Many cooling strategies are used to keep cows in thermal homeostasis; however, most of them are applied to the group level, commonly at the feed bunk or milking parlor. The variance of heat stress effects on animals are well known, but with more individualized management in dairy farms, group cooling opportunities are becoming restricted. It is known that dairy cattle are variable in their responses to an increase in heat load. Thus, the first objective of this study was to investigate the effect of 2 mandatory soakings at the exit of the milking parlor and free access to a voluntary soaking system compared with cows with access to a voluntary soaking system only, with no mandatory soakings. The second objective of this study was to assess the heat abatement capability of voluntary soaking of cows by assessing cow physiology, behavior, and milk production. Last, this study aimed to determine the individual use of the voluntary heat abatement system and its relationship with temperature-humidity index (THI). Fifteen mid-lactation Holstein cows were enrolled in this study and had free access to a motion-activated soaker (Cool Sense, Edstrom) located adjacent to the research pen for an 8-wk data collection period. Cows were paired according to parity, milk production, and body weight, and assigned a treatment with or without mandatory soakings twice per day. In the mandatory soaking treatment (MS), cows were soaked using a motion-activated soaker at the exit of the milking parlor and had free access to the voluntary soaker in the pen. Cows in the treatment without mandatory soakings (NMS) were not soaked at the exit of the milking parlor and had free access to the voluntary soaker in the pen. The effects of soaker treatment were analyzed using mixed linear models. The model included treatment, soaker uses per day, pair, mean daily THI, days in milk, daily milk yield, and interaction of treatment with mean daily THI. Study day was specified as a repeated measure, and cow as the subject, using an autoregressive structure. Also, we assessed the relationship of mean soaker use and THI against all variables. There was great individual variation in voluntary soaker use, ranging from 0 to 227 soakings/d (mean ± standard deviation, 13 ± 30 voluntary soakings/d). Treatment did not affect voluntary soaker use (MS, 12.4 ± 1.4 soakings/d; NMS, 14.8 ± 1.4 soakings/d), respiration rate (MS, 57.3 ± 0.4 breaths/min; NMS, 56.4 ± 0.4 breaths/min), or milk yield (MS, 36.5 ± 0.6 kg/d; NMS, 36.2 ± 0.6 kg/d). However, MS cows spent more time ruminating (MS, 558.6 ± 5.2 min/d; NMS, 543.4 ± 5.4 min/d). Temperature-humidity index had a positive relationship with voluntary soaker use and mean respiration rate. In conclusion, voluntary soaker use related positively to the THI, but no major productive, physiological, or behavioral differences were observed between soaking treatments. Furthermore, we found that voluntary soaker use is highly variable among cows and it was related positively to milk yield, where higher producing cows used the soaker more frequently.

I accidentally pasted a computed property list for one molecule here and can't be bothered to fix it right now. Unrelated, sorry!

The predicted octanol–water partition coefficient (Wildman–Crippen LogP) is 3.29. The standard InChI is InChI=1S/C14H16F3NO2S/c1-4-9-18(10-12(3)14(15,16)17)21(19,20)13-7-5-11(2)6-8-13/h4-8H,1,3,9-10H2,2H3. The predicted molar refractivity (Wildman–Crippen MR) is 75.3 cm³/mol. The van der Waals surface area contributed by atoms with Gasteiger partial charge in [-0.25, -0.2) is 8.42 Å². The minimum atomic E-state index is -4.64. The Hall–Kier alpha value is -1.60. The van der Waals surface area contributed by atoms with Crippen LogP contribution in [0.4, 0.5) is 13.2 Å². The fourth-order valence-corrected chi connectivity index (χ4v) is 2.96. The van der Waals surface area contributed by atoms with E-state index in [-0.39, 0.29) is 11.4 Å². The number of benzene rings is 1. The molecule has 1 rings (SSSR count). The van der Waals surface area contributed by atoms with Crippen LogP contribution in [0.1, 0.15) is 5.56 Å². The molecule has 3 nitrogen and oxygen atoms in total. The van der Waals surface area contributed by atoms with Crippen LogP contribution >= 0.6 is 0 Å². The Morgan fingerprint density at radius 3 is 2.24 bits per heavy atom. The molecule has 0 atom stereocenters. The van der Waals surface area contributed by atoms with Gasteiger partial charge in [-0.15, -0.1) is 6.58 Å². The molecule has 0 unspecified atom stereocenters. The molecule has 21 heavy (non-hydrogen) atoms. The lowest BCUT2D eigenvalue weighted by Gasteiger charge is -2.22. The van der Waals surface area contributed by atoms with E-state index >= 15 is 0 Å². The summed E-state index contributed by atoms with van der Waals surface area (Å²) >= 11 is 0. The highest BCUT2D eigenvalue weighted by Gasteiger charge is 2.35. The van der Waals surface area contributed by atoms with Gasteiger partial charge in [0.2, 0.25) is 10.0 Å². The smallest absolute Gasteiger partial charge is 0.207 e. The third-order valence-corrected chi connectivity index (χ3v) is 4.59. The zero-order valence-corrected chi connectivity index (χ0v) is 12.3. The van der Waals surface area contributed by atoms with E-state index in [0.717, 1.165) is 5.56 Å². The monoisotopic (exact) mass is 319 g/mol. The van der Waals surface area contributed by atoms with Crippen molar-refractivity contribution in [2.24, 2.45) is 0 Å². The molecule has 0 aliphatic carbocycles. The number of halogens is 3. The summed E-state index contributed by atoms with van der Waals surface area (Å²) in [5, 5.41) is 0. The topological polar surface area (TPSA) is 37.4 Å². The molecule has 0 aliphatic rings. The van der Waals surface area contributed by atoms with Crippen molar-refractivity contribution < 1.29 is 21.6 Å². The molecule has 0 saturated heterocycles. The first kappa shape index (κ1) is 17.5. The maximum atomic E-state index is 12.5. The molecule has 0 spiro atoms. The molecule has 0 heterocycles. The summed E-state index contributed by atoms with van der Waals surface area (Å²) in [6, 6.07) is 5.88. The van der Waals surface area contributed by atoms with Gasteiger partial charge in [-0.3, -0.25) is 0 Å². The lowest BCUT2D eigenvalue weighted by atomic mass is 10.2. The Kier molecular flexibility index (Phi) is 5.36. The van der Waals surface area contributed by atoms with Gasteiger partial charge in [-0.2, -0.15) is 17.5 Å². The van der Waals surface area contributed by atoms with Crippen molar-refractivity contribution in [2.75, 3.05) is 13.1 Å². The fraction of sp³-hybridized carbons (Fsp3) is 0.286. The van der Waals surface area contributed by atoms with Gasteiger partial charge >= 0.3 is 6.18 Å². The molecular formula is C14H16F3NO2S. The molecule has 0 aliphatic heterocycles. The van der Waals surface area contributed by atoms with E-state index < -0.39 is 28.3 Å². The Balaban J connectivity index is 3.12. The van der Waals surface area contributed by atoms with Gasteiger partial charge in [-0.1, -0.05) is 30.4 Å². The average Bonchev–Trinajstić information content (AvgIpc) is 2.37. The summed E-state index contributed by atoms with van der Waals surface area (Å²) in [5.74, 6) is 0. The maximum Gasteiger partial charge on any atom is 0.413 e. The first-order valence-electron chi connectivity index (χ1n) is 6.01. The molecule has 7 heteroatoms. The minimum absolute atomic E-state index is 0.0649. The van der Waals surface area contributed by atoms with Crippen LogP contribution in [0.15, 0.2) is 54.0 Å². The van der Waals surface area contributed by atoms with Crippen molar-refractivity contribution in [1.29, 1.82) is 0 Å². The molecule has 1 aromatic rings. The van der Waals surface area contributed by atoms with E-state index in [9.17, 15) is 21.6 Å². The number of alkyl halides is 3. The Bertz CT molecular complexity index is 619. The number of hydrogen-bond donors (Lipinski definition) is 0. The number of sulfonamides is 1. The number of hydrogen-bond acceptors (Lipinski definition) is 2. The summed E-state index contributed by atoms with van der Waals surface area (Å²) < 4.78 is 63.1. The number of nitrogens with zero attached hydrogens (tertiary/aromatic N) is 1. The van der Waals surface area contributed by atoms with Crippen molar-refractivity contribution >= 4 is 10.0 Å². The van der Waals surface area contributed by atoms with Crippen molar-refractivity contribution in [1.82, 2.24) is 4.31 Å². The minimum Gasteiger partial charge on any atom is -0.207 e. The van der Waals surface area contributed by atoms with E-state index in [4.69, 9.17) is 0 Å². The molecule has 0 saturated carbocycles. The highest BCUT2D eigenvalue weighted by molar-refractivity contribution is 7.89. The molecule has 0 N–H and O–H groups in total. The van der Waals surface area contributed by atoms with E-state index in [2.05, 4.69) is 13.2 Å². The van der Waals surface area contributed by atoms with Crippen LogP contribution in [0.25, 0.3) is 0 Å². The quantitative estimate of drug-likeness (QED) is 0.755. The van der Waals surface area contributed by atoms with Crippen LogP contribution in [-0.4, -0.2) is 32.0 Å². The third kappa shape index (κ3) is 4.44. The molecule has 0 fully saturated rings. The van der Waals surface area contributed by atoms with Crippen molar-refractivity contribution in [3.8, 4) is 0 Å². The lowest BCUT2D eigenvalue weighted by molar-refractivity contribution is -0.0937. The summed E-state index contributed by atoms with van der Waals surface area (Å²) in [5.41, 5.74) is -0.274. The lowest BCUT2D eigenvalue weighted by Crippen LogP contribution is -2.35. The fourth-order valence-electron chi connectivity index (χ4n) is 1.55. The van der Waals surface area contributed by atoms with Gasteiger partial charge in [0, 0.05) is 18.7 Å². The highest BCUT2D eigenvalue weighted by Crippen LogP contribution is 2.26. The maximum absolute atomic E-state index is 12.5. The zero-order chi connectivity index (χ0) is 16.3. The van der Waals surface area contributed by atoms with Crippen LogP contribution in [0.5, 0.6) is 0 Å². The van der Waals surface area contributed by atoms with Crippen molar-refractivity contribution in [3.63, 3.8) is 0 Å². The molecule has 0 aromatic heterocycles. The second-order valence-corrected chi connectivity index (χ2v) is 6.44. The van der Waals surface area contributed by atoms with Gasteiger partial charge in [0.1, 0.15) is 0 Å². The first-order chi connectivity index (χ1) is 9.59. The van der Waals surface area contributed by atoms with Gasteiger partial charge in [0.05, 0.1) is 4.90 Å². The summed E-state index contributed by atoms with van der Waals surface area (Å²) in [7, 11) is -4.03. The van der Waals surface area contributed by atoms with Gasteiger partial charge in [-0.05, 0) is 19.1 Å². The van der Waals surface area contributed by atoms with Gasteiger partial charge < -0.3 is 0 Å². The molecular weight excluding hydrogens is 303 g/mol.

|Number of pages||15|
|Journal||Journal of Dairy Science|
|State||Published - Jan 2023|
Bibliographical noteFunding Information:
We gratefully acknowledge and thank the staff and students of the Coldstream Dairy Research Farm (Lexington, KY) who helped in this experiment, especially Adrien Lebreton, Charlotte Pertuisel, Brittany Core, Amelia Fendley, Joey Clark, and Matt Collins. We also thank Olga Vsevolozhskaya, Michelle Arnold, and Eric Vanzant from the University of Kentucky (Lexington, KY) for their contributions to this project. This project was funded by DairyMaster Co. (Kerry, Ireland) through a research project partnership with the Dairy Science Program at the University of Kentucky. This research was also funded in part by a U.S. Department of Agriculture National Institute of Food and Agriculture Hatch Grant Project (KY007100) at the University of Kentucky. The authors have not stated any conflicts of interest.
© 2023 American Dairy Science Association
- precision dairy technology
ASJC Scopus subject areas
- Food Science
- Animal Science and Zoology